Pursuit of Performance

Freeride Videos Bring Attention to the Sport

Bartek “Jaws” Krzysztoń uses the latest technology to produce popular freeride videos.

With the rise of competitions like the X Games and the continued popularity of internet videos, extreme sports are becoming increasingly mainstream. One such sport is freeride.

Similar to downhill biking, freeriders use reinforced bikes to quickly ride down hills. The difference is that freeride is less about a speedy descent and more about the stunts and techniques used on the ride down.

Bartek “Jaws” Krzysztoń freeride videos
Bartek “Jaws” Krzysztoń

Bartek “Jaws” Krzysztoń, a Polish freeride professional who has been practicing for years, knows what it takes to be a top contender. Widely recognized in his home country and within the internet biking community, Krzysztoń has turned his passion into a legitimate career path.

While a typical day includes a lot of time in the woods honing his technique and stunts like hands-free backflips, the professional MTB freerider doesn’t focus solely on his sport. Krzysztoń also showcases his unique skills by creating a catalog of popular freeride videos.

backflip - freeride videos
Backflip — rotating your body and bike in the backward direction.
Photo: Tomasz Rakoczy

It was actually Krzysztoń’s creative side that first prompted his interest in cycling 15 years ago.

“I have always been passionate about sports — I used to ride a skateboard — but I also liked to draw,” he said. “I took part in an art competition announced on TV and my drawing won me the first prize — a BMX.

“I started riding it, doing my first stunts in the backyard, and I immediately knew that this was it. For four years, thanks to the sponsors, I have been able to make a living out of freeride.”

drop - freeride videos
Drop — this is not a stunt, but rather an obstacle: The rider jumps down from a flat plane without gaining height.
Photo: Bartek Woliński

This sport is not for the faint of heart. Riders, like Krzysztoń, who excel must be calm and confident as they precisely navigate the challenging terrain.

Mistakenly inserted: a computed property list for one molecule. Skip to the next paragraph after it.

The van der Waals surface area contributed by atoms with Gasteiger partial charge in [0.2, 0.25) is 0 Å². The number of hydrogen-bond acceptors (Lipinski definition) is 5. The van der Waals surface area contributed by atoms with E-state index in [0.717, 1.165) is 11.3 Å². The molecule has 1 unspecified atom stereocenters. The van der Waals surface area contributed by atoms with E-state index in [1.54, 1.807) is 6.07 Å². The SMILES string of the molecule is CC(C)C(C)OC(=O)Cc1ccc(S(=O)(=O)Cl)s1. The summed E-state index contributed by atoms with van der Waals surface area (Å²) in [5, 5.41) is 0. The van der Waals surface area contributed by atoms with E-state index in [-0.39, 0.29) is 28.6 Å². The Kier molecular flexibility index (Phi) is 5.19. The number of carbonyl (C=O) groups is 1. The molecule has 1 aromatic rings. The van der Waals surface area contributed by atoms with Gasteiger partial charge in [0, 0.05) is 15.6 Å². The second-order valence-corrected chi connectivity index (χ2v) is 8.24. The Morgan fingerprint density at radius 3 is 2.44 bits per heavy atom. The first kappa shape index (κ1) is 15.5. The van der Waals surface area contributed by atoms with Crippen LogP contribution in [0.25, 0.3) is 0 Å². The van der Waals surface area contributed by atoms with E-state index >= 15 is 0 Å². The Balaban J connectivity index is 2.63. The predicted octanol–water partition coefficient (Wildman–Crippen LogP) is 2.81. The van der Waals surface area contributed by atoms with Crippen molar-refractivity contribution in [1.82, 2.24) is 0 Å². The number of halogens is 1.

Despite the risks, freeride makes for some dramatic videos.

With a GoPro Hero 4 Silver Edition camera on his helmet and a team armed with Sony NEX-FS700 and various DSLR cameras, Krzysztoń is able to capture enough footage during his forest adventures to support Facebook, Twitter and Instagram pages.

He also has videos as part of the Jawsume series on the Epic TV website, some of which have been viewed thousands, if not millions, of times.

“I devote a lot of time to cutting and editing videos of my rides,” Krzysztoń said, noting his program of choice is MAGIX Fastcut, which allows for quick and easy rendering and editing. “Well, maybe ‘a lot of time’ is a bit of an exaggeration now, because the new computer, an Asus notebook with an Intel processor, allows me to work much faster.”

Whereas Krzysztoń’s old computer made creating a two-minute movie an hour-long task, his new hardware allows him to achieve the same results in minutes. Sometimes, he says, rendering is completed in a few seconds.

“The improved performance doesn’t just mean I’m saving time — it also means I have more options,” Krzysztoń explained. “Now, in an instant, I can check various predefined settings in the program and compare templates to select options which will produce the most interesting artistic effect.”

Table Top — freeride videos
Table Top — positioning the bike at an angle of 90 degrees.
Photo: Bartek Woliński

It also means the freerider is able to focus on his other passions, like learning to tattoo.

“I used to draw with a tablet a lot, but I gave it up because vector graphics were too demanding for my old processor,” Krzysztoń said. “Now, with a new machine, I can take it up again.”


Original reporting by Olaf Szewczyk.


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